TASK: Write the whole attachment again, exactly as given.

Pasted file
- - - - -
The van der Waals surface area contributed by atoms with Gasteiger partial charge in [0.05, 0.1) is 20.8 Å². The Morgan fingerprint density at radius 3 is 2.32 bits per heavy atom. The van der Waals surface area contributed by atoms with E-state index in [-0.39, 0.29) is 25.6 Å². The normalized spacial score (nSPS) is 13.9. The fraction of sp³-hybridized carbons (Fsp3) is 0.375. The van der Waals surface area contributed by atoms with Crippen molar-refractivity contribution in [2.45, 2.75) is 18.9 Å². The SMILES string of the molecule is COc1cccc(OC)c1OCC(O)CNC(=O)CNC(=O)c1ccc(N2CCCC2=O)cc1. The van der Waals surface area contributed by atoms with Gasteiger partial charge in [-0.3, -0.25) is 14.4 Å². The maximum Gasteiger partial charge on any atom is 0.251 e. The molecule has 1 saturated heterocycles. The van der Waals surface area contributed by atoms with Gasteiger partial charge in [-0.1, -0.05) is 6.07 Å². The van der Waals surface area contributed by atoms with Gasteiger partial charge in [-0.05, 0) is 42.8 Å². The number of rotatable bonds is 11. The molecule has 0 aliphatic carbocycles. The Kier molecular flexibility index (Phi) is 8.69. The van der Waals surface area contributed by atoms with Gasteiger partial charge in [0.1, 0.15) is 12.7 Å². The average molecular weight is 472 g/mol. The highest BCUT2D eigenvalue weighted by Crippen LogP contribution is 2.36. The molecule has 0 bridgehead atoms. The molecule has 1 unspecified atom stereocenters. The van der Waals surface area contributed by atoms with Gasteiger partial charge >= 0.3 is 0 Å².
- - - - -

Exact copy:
The van der Waals surface area contributed by atoms with Gasteiger partial charge in [0.05, 0.1) is 20.8 Å². The Morgan fingerprint density at radius 3 is 2.32 bits per heavy atom. The van der Waals surface area contributed by atoms with E-state index in [-0.39, 0.29) is 25.6 Å². The normalized spacial score (nSPS) is 13.9. The fraction of sp³-hybridized carbons (Fsp3) is 0.375. The van der Waals surface area contributed by atoms with Crippen molar-refractivity contribution in [2.45, 2.75) is 18.9 Å². The SMILES string of the molecule is COc1cccc(OC)c1OCC(O)CNC(=O)CNC(=O)c1ccc(N2CCCC2=O)cc1. The van der Waals surface area contributed by atoms with Gasteiger partial charge in [-0.3, -0.25) is 14.4 Å². The maximum Gasteiger partial charge on any atom is 0.251 e. The molecule has 1 saturated heterocycles. The van der Waals surface area contributed by atoms with Gasteiger partial charge in [-0.1, -0.05) is 6.07 Å². The van der Waals surface area contributed by atoms with Gasteiger partial charge in [-0.05, 0) is 42.8 Å². The number of rotatable bonds is 11. The molecule has 0 aliphatic carbocycles. The Kier molecular flexibility index (Phi) is 8.69. The van der Waals surface area contributed by atoms with Gasteiger partial charge in [0.1, 0.15) is 12.7 Å². The average molecular weight is 472 g/mol. The highest BCUT2D eigenvalue weighted by Crippen LogP contribution is 2.36. The molecule has 0 bridgehead atoms. The molecule has 1 unspecified atom stereocenters. The van der Waals surface area contributed by atoms with Gasteiger partial charge >= 0.3 is 0 Å².